The Pili Palas Nature Reserve has a tropical butterfly house and nature trail, while visitors to Anglesey Riding School can explore the Menai Straits on horseback, with views of Caernarfon Castle just across the water.
What wildlife can I see on Puffin Island?
If you’re feeling adventurous you can visit Puffin Island, one of the smaller islands in the Anglesey archipelago.
Home to Atlantic grey seals all year round, the main season for visiting is April to July, when you can see guillemots, razorbills, and puffins during their breeding season.
What is there to do in Scotland?
Located at the top of the British Isles, Scotland is a country of epic landscapes and bold spirit.
The sprawling highlands are the best place to visit if you like lush green landscapes and mountains. We’ve picked two of our favourite places for an awe-inspiring holiday.
Should I visit the Cairngorms?
Sat in the northwestern highlands, the Cairngorms is the UK’s largest national park and boasts five of the UK’s highest mountains. It’s also full of wildlife.
From the rare red squirrel to golden eagles and highland cows, there’s plenty to see here.
What animals can I see in the Cairngorms?
If nature spotting is your thing, you can hire a wildlife guide to help you get to the right place, at the right time. From the rare red squirrel to golden eagles and highland cows, there’s plenty to see here.
Whether you want to see capercaillies and dotterels, or hunt for badgers and pine martens at night, a guide will help you spot them all.
What about a whiskey tour?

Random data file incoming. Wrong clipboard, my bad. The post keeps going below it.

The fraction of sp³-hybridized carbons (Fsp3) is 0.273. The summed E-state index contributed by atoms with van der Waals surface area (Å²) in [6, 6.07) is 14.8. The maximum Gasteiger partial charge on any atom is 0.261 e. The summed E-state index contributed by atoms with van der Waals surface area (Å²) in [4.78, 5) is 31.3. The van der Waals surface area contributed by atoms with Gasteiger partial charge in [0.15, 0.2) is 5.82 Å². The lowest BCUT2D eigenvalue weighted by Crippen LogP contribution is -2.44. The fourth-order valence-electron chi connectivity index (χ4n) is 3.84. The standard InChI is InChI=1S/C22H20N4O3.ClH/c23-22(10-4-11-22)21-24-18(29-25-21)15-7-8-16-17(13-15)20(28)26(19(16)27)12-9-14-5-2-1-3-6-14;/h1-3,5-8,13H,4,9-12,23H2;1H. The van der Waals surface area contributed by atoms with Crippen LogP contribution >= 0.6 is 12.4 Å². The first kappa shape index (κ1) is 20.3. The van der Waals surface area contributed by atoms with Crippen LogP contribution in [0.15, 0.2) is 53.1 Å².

If whisky is your tipple of choice, you could do a lot worse than visit Speyside.
Home to many distilleries, the region is famous for the Glenlivet whisky. Gin distilling is also growing in popularity, and gin lovers can visit Caorunn distillery to taste the latest Scottish produce.
What are the snow roads in the Cairngorms?
As the highest road in Britain, the snow road scenic route is 90 miles long and takes you through the wild landscapes of the highlands. With photo posts - a citizen science initiative to map the changing landscape - along the way so you can stop and admire the view at key locations, there’s plenty to see.
With lots of tight bends and single lane tracks, be sure to take it slow as the road takes you from Blairgowrie to Grantown-on-Sprey.
Where is the Isle of Skye?
Sitting off the northwest coast of Scotland, the Isle of Skye is a rough-hewn beauty, connected to the mainland by the Skye Bridge.
Full of fishing villages, weather-beaten rocks and sheer cliffs, Skye is a must visit if you’re in this part of Scotland.
What is the capital of Skye?
Portree is Skye’s capital, founded just 200 years ago as a fishing village.
With colourful houses surrounding a natural harbour and a backdrop of jagged mountains, it’s an ideal place to stay while exploring Skye. Boat trips leave from the harbour, and the town is home to a thriving arts scene, including the popular Aros Centre.
Is the Old Man of Storr worth climbing?
The most famous walk on Skye, the Old Man of Storr, is a collection of tall rocks, which can be seen from miles around.
Formed by an ancient landslide, this rock outcrop, a short distance from Portree, offers panoramic views. The walk up from the carpark will take visitors around 45 minutes - longer if you admire the view.
Can I swim in Skye’s fairy pools?
Close to Glenbrittle in the southwest of Skye, the fairy pools are clear green and blue pools, formed by the River Brittle.
Complete with waterfalls, and sitting at the base of the Black Cuillin mountains, the pools are worshipped by wild swimmers. Beware though, this being Scotland, they are very, very cold.